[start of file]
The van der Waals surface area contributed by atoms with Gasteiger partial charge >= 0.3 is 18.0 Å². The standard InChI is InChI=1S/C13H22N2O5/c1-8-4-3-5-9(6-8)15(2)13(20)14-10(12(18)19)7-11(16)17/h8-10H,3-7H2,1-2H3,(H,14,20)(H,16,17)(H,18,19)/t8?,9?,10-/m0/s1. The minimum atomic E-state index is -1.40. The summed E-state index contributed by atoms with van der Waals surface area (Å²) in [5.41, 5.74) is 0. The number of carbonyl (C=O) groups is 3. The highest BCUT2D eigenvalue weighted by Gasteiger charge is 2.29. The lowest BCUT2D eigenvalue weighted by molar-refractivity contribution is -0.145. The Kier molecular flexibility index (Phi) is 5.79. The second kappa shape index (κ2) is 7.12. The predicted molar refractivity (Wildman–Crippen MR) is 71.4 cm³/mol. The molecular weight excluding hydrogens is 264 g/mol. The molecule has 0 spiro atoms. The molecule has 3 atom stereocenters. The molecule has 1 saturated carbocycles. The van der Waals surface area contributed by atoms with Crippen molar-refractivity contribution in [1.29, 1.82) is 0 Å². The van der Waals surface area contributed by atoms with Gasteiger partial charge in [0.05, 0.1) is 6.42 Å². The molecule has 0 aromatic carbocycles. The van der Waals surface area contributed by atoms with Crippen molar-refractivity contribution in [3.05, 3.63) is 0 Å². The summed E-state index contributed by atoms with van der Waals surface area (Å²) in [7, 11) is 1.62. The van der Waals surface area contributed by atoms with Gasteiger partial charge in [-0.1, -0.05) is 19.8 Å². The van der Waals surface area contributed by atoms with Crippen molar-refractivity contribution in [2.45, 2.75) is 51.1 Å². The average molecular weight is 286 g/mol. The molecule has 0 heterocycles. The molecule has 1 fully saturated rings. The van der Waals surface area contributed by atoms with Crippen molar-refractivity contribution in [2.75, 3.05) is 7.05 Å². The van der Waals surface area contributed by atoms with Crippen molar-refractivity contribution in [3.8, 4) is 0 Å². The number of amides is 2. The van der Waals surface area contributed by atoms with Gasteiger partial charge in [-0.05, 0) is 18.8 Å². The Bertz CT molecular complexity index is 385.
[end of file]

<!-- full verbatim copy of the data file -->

The van der Waals surface area contributed by atoms with Gasteiger partial charge >= 0.3 is 18.0 Å². The standard InChI is InChI=1S/C13H22N2O5/c1-8-4-3-5-9(6-8)15(2)13(20)14-10(12(18)19)7-11(16)17/h8-10H,3-7H2,1-2H3,(H,14,20)(H,16,17)(H,18,19)/t8?,9?,10-/m0/s1. The minimum atomic E-state index is -1.40. The summed E-state index contributed by atoms with van der Waals surface area (Å²) in [5.41, 5.74) is 0. The number of carbonyl (C=O) groups is 3. The highest BCUT2D eigenvalue weighted by Gasteiger charge is 2.29. The lowest BCUT2D eigenvalue weighted by molar-refractivity contribution is -0.145. The Kier molecular flexibility index (Phi) is 5.79. The second kappa shape index (κ2) is 7.12. The predicted molar refractivity (Wildman–Crippen MR) is 71.4 cm³/mol. The molecular weight excluding hydrogens is 264 g/mol. The molecule has 0 spiro atoms. The molecule has 3 atom stereocenters. The molecule has 1 saturated carbocycles. The van der Waals surface area contributed by atoms with Crippen molar-refractivity contribution in [1.29, 1.82) is 0 Å². The van der Waals surface area contributed by atoms with Gasteiger partial charge in [0.05, 0.1) is 6.42 Å². The molecule has 0 aromatic carbocycles. The van der Waals surface area contributed by atoms with Crippen molar-refractivity contribution in [3.05, 3.63) is 0 Å². The summed E-state index contributed by atoms with van der Waals surface area (Å²) in [7, 11) is 1.62. The van der Waals surface area contributed by atoms with Gasteiger partial charge in [-0.1, -0.05) is 19.8 Å². The van der Waals surface area contributed by atoms with Crippen molar-refractivity contribution in [2.45, 2.75) is 51.1 Å². The average molecular weight is 286 g/mol. The molecule has 0 heterocycles. The molecule has 1 fully saturated rings. The van der Waals surface area contributed by atoms with Crippen molar-refractivity contribution in [2.75, 3.05) is 7.05 Å². The van der Waals surface area contributed by atoms with Crippen molar-refractivity contribution in [3.8, 4) is 0 Å². The number of amides is 2. The van der Waals surface area contributed by atoms with Gasteiger partial charge in [-0.05, 0) is 18.8 Å². The Bertz CT molecular complexity index is 385.